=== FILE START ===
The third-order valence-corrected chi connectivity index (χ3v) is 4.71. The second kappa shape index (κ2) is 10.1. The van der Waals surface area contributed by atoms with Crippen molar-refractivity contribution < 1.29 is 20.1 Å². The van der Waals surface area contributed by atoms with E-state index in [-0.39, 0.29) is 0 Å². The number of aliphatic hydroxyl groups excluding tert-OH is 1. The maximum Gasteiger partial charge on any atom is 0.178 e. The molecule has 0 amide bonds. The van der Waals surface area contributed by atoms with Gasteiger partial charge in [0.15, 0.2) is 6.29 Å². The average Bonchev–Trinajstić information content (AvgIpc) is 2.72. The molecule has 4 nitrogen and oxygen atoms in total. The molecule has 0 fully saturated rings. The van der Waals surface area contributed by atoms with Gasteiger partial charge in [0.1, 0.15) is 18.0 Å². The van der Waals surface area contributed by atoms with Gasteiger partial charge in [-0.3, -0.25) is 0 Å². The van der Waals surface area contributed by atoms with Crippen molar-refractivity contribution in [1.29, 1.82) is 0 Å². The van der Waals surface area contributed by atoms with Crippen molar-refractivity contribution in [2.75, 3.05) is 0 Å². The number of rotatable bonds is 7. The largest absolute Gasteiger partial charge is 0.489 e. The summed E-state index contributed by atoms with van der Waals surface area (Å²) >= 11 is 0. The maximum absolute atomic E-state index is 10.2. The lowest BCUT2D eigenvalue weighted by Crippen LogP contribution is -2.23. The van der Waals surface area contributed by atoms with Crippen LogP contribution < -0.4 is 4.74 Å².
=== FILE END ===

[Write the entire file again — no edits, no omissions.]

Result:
The third-order valence-corrected chi connectivity index (χ3v) is 4.71. The second kappa shape index (κ2) is 10.1. The van der Waals surface area contributed by atoms with Crippen molar-refractivity contribution < 1.29 is 20.1 Å². The van der Waals surface area contributed by atoms with E-state index in [-0.39, 0.29) is 0 Å². The number of aliphatic hydroxyl groups excluding tert-OH is 1. The maximum Gasteiger partial charge on any atom is 0.178 e. The molecule has 0 amide bonds. The van der Waals surface area contributed by atoms with Gasteiger partial charge in [0.15, 0.2) is 6.29 Å². The average Bonchev–Trinajstić information content (AvgIpc) is 2.72. The molecule has 4 nitrogen and oxygen atoms in total. The molecule has 0 fully saturated rings. The van der Waals surface area contributed by atoms with Gasteiger partial charge in [0.1, 0.15) is 18.0 Å². The van der Waals surface area contributed by atoms with Gasteiger partial charge in [-0.3, -0.25) is 0 Å². The van der Waals surface area contributed by atoms with Crippen molar-refractivity contribution in [1.29, 1.82) is 0 Å². The van der Waals surface area contributed by atoms with Crippen molar-refractivity contribution in [2.75, 3.05) is 0 Å². The number of rotatable bonds is 7. The largest absolute Gasteiger partial charge is 0.489 e. The summed E-state index contributed by atoms with van der Waals surface area (Å²) >= 11 is 0. The maximum absolute atomic E-state index is 10.2. The lowest BCUT2D eigenvalue weighted by Crippen LogP contribution is -2.23. The van der Waals surface area contributed by atoms with Crippen LogP contribution < -0.4 is 4.74 Å².